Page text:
How to Recognize and Manage Hand-Foot Syndrome Due to Capecitabine or Doxorubicin 

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Fig. 1: Palmar-plantar erythrodysesthesia is a common adverse event often caused by capecitabine and liposomal doxorubicin in addition to other cytotoxic agents.

Dermatologic Events in Oncology is guest edited by Mario E. Lacouture, MD, an Associate Member in the Division of Dermatology, Department of Medicine, at Memorial Sloan-Kettering Cancer Center, New York. He is a board-certified dermatologist with a special interest in dermatologic conditions that result from cancer treatments and the author of many publications, including the recently published Skin Care Guide for People Living With Cancer. The series is intended to offer oncologists guidance in recognizing and treating the skin toxicities associated with anticancer agents.

Also known as palmar-plantar erythrodysesthesia, hand-foot syndrome is a common adverse event caused by many cytotoxic agents. Two of the most common causative medications are capecitabine (Xeloda, adverse events of all grades occur in 56%–63% and grade 3 events occur in 11%–24%) and liposomal doxorubicin (all grades occur in 40% and grade 3 events occur in 1%–20%).

The symptoms begin an average of 2 to 12 days after drug administration, beginning with redness and swelling of the palms and soles, which may progress to dryness, scaling, pain, itching, and sometimes blisters and ulceration (Fig. 1). Hand-foot syndrome affects the palms more frequently than the soles.

Although several hypotheses exist, the precise mechanism underlying the development of the syndrome is unknown. The presence of liposomal doxorubicin has been demonstrated in the skin surrounding eccrine glands, so it is possible that this toxicity comes from excretion of the chemotherapy in the sweat.

Development of the condition may be a surrogate marker of capecitabine efficacy, as there is a significant correlation between capecitabine-induced hand-foot syndrome and efficacy biomarkers in patients with metastatic breast cancer.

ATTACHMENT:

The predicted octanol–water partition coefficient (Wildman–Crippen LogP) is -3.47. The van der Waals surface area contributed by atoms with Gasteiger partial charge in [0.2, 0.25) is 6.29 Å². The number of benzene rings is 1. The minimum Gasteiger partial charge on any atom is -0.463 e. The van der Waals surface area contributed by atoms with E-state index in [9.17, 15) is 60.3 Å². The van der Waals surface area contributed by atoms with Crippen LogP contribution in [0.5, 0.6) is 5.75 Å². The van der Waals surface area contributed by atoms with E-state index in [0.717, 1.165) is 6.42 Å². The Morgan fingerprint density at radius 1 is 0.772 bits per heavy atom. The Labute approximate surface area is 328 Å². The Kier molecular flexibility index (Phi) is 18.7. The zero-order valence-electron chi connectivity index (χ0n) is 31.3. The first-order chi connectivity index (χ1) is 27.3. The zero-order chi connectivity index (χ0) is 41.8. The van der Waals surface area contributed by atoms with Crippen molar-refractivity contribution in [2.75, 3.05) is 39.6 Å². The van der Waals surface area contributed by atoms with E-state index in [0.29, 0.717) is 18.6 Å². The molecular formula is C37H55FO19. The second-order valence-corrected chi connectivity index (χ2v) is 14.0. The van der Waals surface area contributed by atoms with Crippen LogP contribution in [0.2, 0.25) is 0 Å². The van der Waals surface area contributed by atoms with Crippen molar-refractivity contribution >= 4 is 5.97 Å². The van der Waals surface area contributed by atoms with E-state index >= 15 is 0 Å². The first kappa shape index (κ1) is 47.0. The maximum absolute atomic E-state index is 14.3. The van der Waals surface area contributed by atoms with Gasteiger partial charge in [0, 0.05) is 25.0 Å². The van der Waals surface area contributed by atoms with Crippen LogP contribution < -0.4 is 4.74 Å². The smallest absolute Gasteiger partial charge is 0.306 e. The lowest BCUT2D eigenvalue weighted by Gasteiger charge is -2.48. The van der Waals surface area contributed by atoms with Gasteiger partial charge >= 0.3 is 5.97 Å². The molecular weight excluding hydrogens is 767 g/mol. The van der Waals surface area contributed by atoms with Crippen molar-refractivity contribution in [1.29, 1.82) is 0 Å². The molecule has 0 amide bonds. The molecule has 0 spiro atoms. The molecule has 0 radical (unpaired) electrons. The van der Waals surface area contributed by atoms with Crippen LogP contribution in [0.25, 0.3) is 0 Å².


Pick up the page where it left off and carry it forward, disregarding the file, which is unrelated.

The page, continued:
Treatment Recommendations

Patients with hand-foot syndrome should avoid excessive friction or trauma on the hands and feet, and they should use protective gloves and socks when performing activities, especially during the first 2 months of chemotherapy. Pain is the predominant symptom of hand-foot syndrome. Consequently, analgesia with opioids or nonsteroidal anti-inflammatory drugs should be instituted if necessary.

Treatment with twice daily applications of high-potency topical steroid creams (clobetasol, betamethasone) for erythematous or painful areas is recommended, as well as keratolytic moisturizers such as ammonium lactate (lactic acid) 12% or salicylic acid 6% for hyperkeratotic areas.

Systemic premedication with dexamethasone (8 mg twice daily on days 1–4; 4 mg twice daily on day 5; 4 mg on day 6) has demonstrated benefit in uncontrolled studies of patients treated with liposomal doxorubicin. Celecoxib (Celebrex), 200 mg twice daily, has been shown to delay the onset and decrease the incidence of grade 1/2 hand-foot syndrome from capecitabine.

Regional cooling of the hands and feet during liposomal doxorubicin infusion decreases the frequency and severity of hand-foot syndrome, but presents logistical challenges in busy chemotherapy suites.

In cases where these interventions are not effective, decreasing or interrupting doses may lead to improvement in symptoms. Early recognition and treatment of hand-foot syndrome may help prevent the need for changes in drug regimen. ■

Dr. McLellan is Assistant Professor in the Ronald O. Perelman Department of Dermatology at New York University School of Medicine and NYU Langone Medical Center, New York.

Disclosure: Dr. McLellan reported no potential conflicts of interest.